Step 6: Next cut filler pieces for the top and bottom of the cabinet. These will provide additional support when joining the wine module and base to the cabinet and provide a greater gluing surface for the face frame. From 3/4" scrap plywood cut 6 support pieces (approximately 8" x 2") and glue one at each end as well as in the center of the recessed top and bottom. Also cut 2 pieces (approximately 22" x 1") long for the front of the cabinet top and bottom to glue the face frame to. When the glue has dried, drill 3 countersunk holes from the inside of the cabinet through each end and center support pieces of the top only. Upon final assembly the wine module will be screwed to the cabinet using 9, 2 1/2" drywall screws.

Step 7: Cut a 27" long piece of 1/2" x 2 1/2" solid oak for a brace centered at the back of the cabinet. Cut a 1/4" deep dado in the brace to accept the back of the shelf and a rabbet on the outside edges of the brace to accept the 1/4" oak plywood back panels. Attach the brace to the cabinet using pocket hole joinery (photo 7).

Step 8: Glue a 1/4" thick piece of solid oak to the front of the shelf and then glue and screw the shelf in place (photo 8).

Step 9: Cut and attach the two back panels using small nails (photos 9 & 10).

Step 10: Next resaw some thicker 1 1/2" wide solid oak stock into 1/8" thick pieces to hide the screws on the cabinet sides and glue to the cabinet after staining.

Step 11: With the cabinet upside down, center the bottom curved accent on the cabinet (with a 1/2" overhang on each side) and flush with the back. Drill 12 pilot holes to screw the accent to the cabinet. Drive the screws in the holes so they extend through the accent but do not penetrate the cabinet. Then, remove the accent, add glue, reposition the accent and drive the screws securing it to the cabinet.

***** complete the face frame before proceeding to step 12*****

Step 12: Using lots of clamps, center the face frame on the cabinet. The face frame should overhang the cabinet by 1/4" on each side and glue in place (photo 11).

Step 13: Attach the doors (minus the glass) based on the instructions listed below (steps 9 & 10).

FACEFRAME

Next make the face frame using pocket hole joinery. The face frame will overhang the sides of the cabinet by 1/4" to accommodate the side trim that will hide the cabinet screws (photos 12- 14).

Overall dimensions: 31 1/2" x 27".

Material needed: 3/4" solid Oak 1 1/2" wide, total length approximately 112" aftercutting. Also, one piece 2 1/2" wide and approximately 24" long for the center stile.

Dimensions: The cut rails will be 28 1/2" long and the cut stiles will be 27" long. The center stile separating the doors will be 24" long. Note: Before cutting the material for the face frame double check the cabinet dimensions to confirm the size of the pieces.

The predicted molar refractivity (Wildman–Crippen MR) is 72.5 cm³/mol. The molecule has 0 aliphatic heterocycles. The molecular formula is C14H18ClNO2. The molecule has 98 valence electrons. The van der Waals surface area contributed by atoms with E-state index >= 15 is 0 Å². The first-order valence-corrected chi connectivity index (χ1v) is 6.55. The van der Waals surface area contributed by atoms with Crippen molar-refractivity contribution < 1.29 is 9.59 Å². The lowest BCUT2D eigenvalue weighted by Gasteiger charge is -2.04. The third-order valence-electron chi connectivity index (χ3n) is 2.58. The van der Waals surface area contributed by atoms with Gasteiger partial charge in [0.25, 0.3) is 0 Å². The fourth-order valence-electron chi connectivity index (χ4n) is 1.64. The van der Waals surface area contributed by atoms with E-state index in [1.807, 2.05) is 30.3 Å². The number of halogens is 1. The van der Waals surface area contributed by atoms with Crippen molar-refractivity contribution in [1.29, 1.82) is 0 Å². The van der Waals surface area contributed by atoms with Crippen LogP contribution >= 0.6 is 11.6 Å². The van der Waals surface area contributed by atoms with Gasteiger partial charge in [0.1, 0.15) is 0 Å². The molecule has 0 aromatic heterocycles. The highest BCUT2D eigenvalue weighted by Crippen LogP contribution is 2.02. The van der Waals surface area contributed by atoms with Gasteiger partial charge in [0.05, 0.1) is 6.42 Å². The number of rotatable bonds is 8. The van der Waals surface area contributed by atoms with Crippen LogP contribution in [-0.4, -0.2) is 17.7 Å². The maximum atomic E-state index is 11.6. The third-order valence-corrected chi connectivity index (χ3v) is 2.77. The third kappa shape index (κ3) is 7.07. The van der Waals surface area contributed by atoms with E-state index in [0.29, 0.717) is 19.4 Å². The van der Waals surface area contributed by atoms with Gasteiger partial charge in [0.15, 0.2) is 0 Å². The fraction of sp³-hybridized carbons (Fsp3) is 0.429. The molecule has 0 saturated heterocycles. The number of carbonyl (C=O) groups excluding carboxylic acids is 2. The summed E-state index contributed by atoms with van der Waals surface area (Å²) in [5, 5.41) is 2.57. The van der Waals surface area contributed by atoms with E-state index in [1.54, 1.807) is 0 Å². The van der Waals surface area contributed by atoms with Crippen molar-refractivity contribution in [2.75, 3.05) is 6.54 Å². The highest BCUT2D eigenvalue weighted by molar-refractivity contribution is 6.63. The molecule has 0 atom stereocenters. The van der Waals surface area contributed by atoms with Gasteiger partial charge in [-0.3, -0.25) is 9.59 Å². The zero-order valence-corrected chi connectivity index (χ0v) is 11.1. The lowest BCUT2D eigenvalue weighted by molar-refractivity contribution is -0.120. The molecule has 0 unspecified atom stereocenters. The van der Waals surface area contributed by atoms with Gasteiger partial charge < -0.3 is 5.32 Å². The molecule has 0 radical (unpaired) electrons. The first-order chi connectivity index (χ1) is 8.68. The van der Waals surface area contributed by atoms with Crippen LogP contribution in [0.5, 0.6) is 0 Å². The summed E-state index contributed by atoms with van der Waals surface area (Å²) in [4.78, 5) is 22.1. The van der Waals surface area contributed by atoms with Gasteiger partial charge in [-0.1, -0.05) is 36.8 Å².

DOORS

There are several different ways the doors can be constructed. The method I chose was mortise and tenon. If you are unfamiliar with this method but want to give it a try check out my instructables: Build this Woodworker's Workbench to learn Mortise & Tenon Joinery or Build a learning tower for under $50.

Material needed: 3/4" solid oak (1" x 3"), total length needed: approximately 82".

Dimensions: The rails will be 11" long (9" plus 1" tenons on each end) and the stiles will be 24 3/4" long. When completed each door will measure 14" x 24 3/4".

Construction - After cutting the four rails and four stiles to length:

Step 1: Begin by cutting a 1/4" wide, 1 3/4" long and 1 1/16" deep mortises on each stile with your router or drill press. To make sure the rails and stiles mate properly, mark each piece with reference lines to use as a guide (photo 15).

Step 2: At the table saw, cut the tenons. First, cut the shoulders and then the cheeks (as seen in the previously mentioned instructable). The length of the tenon should be 1". This allows any excess glue to be forced into the slightly deeper mortise on glue up. It's always best to make the tenon a hair thicker than needed and then plane or sand it as needed to get a firm but not overly tight fit.

Step 3: Dry fit to check for square as seen in the photo. Fine tune the joints as needed. (photo 16).

Step 4: During glue up, use a band clamp (photo 17) or the work surface clamping method seen in photo 16.

Step 5: When the glue has dried use a plane to smooth any minor surface irregularities at the junctions of the joints and sand the doors smooth. Then, use a router to cut a 1/4" wide rabbet on the inside of the door to accept a glass insert. Use a chisel to square up the rounded corners (photo 18 -20).

Step 6: Out of cardboard, make a template for the glass you will need for the doors. This will guarantee it is cut to the exact size and fit properly. I chose a glass style called "thin reed" which I purchased at a glass and mirror shop (photo 21).

Step 7: Finally, use a router with a round over bit (or another bit of your choosing) to add a decorative profile to the outside edges of each door.

Step 8: You have a lot of options when choosing hinges for your cabinet doors. I wanted a clean, seamless look so I used Blum 110 degree 1/2" overlay face frame soft close hinges from Rockler (photo 22).

Installation instructions can be found at:

https://www.rockler.com/blumreg-compact-soft-close...

(scroll to the bottom of the page and click on 1/2" hinge installation link). If you decide to use these hinges, a drill press is a definite priority in order to get precisely drilled hinge cups. For this you will need a 35mm Forstner bit.